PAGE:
First, the decision to be applied nonretroactively must establish a new principle of law, either by overruling clear past precedent on which litigants may have relied, or by deciding an issue of first impression whose resolution was not clearly foreshadowed. Second, it has been stressed that "we must . . . weigh the merits and demerits in each case by looking to the prior history of the rule in question, its purpose and effect, and whether retrospective application would further or retard its operation." Finally, we have weighed the inequity imposed by retroactive application, for "where a decision of this Court could produce substantial inequitable results if applied retroactively, there is ample basis in our cases for avoiding the 'injustice or hardship' by a holding of nonretroactivity."
404 U.S. at 106-07 (citations omitted). Chevron's approach to the question of retroactivity is premised on "our recognition that statutory or even judge-made rules of law are hard facts on which people must rely in making decisions and in shaping their conduct." Lemon v. Kurtzman, 411 U.S. 192, 199, 36 L. Ed. 2d 151, 93 S. Ct. 1463 (1973). Under the first prong of the Chevron test, therefore, we look to the state of the law prior to the decision sought to be applied retroactively to determine whether that decision had the potential to upset reasonable reliance upon prior law. Marino v. Bowers, 657 F.2d 1363, 1367 (3d Cir. 1981) (in banc). The question here, then, is whether the Cohn's claimed reliance on the tolling statute was reasonable.*fn7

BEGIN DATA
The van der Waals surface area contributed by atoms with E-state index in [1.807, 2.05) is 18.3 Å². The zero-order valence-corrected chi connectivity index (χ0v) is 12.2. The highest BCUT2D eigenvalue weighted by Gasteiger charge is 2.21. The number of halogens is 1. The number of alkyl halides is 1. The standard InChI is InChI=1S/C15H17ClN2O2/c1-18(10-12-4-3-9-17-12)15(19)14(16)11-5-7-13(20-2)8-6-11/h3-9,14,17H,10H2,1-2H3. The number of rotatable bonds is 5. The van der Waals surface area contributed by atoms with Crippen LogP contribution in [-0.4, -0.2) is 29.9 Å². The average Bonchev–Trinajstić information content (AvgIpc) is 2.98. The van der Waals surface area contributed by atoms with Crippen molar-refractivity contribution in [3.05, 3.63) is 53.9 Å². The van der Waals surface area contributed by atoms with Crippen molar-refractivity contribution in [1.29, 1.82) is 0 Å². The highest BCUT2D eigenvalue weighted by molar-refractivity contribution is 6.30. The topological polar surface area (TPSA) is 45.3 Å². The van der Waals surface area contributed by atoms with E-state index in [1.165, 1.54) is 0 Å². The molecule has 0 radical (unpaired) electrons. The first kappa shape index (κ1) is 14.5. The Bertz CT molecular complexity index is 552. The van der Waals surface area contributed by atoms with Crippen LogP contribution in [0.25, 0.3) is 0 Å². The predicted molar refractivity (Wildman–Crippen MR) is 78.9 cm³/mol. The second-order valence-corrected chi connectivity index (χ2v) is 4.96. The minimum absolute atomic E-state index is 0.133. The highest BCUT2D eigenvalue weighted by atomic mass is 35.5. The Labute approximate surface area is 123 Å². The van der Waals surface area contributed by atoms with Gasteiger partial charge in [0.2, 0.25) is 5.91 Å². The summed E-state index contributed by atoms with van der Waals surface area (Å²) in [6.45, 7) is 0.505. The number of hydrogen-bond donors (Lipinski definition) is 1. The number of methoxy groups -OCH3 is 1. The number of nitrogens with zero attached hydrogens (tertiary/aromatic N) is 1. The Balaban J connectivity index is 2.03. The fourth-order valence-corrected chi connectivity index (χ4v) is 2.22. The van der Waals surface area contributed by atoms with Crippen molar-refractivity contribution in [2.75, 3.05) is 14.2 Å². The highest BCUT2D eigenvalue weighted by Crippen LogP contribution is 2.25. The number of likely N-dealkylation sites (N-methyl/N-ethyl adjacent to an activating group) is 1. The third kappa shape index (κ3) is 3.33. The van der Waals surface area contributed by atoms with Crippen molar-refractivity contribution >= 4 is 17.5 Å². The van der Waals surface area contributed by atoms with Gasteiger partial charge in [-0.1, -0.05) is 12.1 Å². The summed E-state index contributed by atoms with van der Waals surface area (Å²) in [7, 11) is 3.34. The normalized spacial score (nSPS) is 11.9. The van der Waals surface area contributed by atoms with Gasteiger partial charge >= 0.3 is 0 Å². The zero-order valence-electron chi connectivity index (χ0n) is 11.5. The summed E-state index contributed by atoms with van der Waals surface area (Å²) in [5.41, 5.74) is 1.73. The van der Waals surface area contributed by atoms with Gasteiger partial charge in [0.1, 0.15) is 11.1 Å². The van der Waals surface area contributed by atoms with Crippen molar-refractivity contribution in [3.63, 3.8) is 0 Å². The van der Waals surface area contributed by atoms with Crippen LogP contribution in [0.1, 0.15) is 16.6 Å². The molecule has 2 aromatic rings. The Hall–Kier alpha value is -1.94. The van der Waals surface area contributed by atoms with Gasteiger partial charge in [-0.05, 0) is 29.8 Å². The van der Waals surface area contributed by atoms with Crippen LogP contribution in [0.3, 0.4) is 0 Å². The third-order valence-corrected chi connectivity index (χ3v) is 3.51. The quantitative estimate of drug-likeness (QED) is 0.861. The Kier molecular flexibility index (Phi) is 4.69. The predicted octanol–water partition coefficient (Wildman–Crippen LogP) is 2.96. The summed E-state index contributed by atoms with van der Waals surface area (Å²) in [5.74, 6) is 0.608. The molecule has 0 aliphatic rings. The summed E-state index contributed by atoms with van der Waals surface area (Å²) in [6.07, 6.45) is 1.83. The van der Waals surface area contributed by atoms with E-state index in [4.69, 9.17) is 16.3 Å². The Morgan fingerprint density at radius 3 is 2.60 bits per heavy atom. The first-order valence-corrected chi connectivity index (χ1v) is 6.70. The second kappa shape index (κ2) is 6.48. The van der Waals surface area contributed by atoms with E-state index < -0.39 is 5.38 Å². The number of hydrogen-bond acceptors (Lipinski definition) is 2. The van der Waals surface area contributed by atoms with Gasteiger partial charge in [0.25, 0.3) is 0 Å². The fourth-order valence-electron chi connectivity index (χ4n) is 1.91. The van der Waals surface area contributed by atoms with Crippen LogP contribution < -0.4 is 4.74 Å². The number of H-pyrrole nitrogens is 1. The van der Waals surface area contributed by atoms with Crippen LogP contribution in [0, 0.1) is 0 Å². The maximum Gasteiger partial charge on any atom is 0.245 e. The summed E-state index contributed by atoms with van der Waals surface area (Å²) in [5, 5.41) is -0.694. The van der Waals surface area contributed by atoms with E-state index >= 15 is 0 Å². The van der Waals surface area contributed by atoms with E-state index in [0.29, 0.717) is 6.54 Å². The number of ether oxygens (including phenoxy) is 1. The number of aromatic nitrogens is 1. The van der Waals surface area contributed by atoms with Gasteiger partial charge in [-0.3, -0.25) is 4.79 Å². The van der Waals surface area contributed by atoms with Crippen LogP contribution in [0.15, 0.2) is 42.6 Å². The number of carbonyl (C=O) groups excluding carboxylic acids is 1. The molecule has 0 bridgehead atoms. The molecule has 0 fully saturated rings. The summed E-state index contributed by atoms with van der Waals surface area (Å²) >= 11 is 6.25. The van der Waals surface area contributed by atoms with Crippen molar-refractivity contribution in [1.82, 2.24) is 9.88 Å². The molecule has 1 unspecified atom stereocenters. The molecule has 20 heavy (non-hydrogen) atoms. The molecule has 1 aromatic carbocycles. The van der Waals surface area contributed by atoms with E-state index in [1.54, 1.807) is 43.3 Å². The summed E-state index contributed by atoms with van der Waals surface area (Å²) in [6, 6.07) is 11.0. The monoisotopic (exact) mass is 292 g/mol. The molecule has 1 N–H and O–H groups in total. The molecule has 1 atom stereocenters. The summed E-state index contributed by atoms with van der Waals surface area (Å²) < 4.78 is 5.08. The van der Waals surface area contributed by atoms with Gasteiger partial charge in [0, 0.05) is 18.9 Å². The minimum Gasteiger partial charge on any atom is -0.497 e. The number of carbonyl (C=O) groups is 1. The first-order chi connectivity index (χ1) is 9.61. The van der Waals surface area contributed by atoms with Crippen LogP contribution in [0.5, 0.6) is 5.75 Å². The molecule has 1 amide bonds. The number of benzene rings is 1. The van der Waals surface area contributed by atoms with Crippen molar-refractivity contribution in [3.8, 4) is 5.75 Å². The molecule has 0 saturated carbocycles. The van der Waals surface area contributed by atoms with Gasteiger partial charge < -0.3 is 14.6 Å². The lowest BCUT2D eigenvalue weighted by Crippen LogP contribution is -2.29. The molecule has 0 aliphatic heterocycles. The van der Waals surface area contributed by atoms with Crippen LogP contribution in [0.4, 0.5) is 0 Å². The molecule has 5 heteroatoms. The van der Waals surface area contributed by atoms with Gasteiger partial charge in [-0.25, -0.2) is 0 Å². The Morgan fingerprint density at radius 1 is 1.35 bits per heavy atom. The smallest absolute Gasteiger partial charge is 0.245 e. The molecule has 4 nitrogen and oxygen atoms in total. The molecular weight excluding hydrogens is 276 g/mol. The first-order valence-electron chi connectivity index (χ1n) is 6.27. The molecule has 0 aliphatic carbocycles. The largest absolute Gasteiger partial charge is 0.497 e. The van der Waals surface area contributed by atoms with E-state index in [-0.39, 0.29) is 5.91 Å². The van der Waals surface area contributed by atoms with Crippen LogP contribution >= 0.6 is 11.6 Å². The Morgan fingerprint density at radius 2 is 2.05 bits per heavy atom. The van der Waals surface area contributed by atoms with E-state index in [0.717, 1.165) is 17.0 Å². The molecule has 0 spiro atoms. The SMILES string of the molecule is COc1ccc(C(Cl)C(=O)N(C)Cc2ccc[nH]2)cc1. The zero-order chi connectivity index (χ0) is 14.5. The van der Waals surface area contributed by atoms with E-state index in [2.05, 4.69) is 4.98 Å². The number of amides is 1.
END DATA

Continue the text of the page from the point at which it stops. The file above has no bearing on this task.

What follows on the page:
As noted in Coons I, 94 N.J. at , 476 A.2d at 771, the tolling statute in its present form dates to 1949, and "its origins [are] traceable to 1820." Of course, the antiquity of a statute is no guarantee of its constitutionality. But the tolling statute had previously been upheld against constitutional attack, albeit on equal protection grounds, in Lemke v. Bailey, 41 N.J. 295, 196 A.2d 523 (1963), and no reported decision had referred to possible Commerce Clause difficulties. Indeed, we are unaware of any reported decision before this one in which a Commerce Clause objection was raised with respect to any similar statute, although numerous such statutes exist. See Annot., 55 A.L.R.3d 1158.